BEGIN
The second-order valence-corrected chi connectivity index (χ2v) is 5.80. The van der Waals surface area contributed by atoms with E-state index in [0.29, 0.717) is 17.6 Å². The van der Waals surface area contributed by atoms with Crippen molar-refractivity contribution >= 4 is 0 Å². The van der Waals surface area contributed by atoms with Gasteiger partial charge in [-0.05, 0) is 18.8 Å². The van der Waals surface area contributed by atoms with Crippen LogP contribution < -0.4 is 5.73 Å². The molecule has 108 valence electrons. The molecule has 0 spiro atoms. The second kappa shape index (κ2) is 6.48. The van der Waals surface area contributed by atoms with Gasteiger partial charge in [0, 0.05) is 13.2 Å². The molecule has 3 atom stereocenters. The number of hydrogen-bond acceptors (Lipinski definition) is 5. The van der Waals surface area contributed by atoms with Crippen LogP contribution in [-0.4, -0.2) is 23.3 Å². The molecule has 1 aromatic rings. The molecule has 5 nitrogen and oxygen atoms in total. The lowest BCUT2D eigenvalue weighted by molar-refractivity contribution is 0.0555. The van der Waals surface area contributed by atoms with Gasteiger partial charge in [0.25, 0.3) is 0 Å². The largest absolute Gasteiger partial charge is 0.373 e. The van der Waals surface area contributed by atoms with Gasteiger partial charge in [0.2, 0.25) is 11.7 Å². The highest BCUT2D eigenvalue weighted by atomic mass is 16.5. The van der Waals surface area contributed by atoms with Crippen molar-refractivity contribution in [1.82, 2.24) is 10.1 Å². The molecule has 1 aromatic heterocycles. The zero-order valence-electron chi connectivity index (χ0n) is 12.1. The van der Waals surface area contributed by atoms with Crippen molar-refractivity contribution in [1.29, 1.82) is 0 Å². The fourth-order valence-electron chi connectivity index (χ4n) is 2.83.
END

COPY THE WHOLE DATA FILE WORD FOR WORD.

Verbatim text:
The second-order valence-corrected chi connectivity index (χ2v) is 5.80. The van der Waals surface area contributed by atoms with E-state index in [0.29, 0.717) is 17.6 Å². The van der Waals surface area contributed by atoms with Crippen molar-refractivity contribution >= 4 is 0 Å². The van der Waals surface area contributed by atoms with Gasteiger partial charge in [-0.05, 0) is 18.8 Å². The van der Waals surface area contributed by atoms with Crippen LogP contribution < -0.4 is 5.73 Å². The molecule has 108 valence electrons. The molecule has 0 spiro atoms. The second kappa shape index (κ2) is 6.48. The van der Waals surface area contributed by atoms with Gasteiger partial charge in [0, 0.05) is 13.2 Å². The molecule has 3 atom stereocenters. The number of hydrogen-bond acceptors (Lipinski definition) is 5. The van der Waals surface area contributed by atoms with Crippen LogP contribution in [-0.4, -0.2) is 23.3 Å². The molecule has 1 aromatic rings. The molecule has 5 nitrogen and oxygen atoms in total. The lowest BCUT2D eigenvalue weighted by molar-refractivity contribution is 0.0555. The van der Waals surface area contributed by atoms with Gasteiger partial charge in [0.25, 0.3) is 0 Å². The largest absolute Gasteiger partial charge is 0.373 e. The van der Waals surface area contributed by atoms with Gasteiger partial charge in [0.2, 0.25) is 11.7 Å². The highest BCUT2D eigenvalue weighted by atomic mass is 16.5. The van der Waals surface area contributed by atoms with Crippen molar-refractivity contribution in [1.82, 2.24) is 10.1 Å². The molecule has 1 aromatic heterocycles. The zero-order valence-electron chi connectivity index (χ0n) is 12.1. The van der Waals surface area contributed by atoms with Crippen molar-refractivity contribution in [1.29, 1.82) is 0 Å². The fourth-order valence-electron chi connectivity index (χ4n) is 2.83.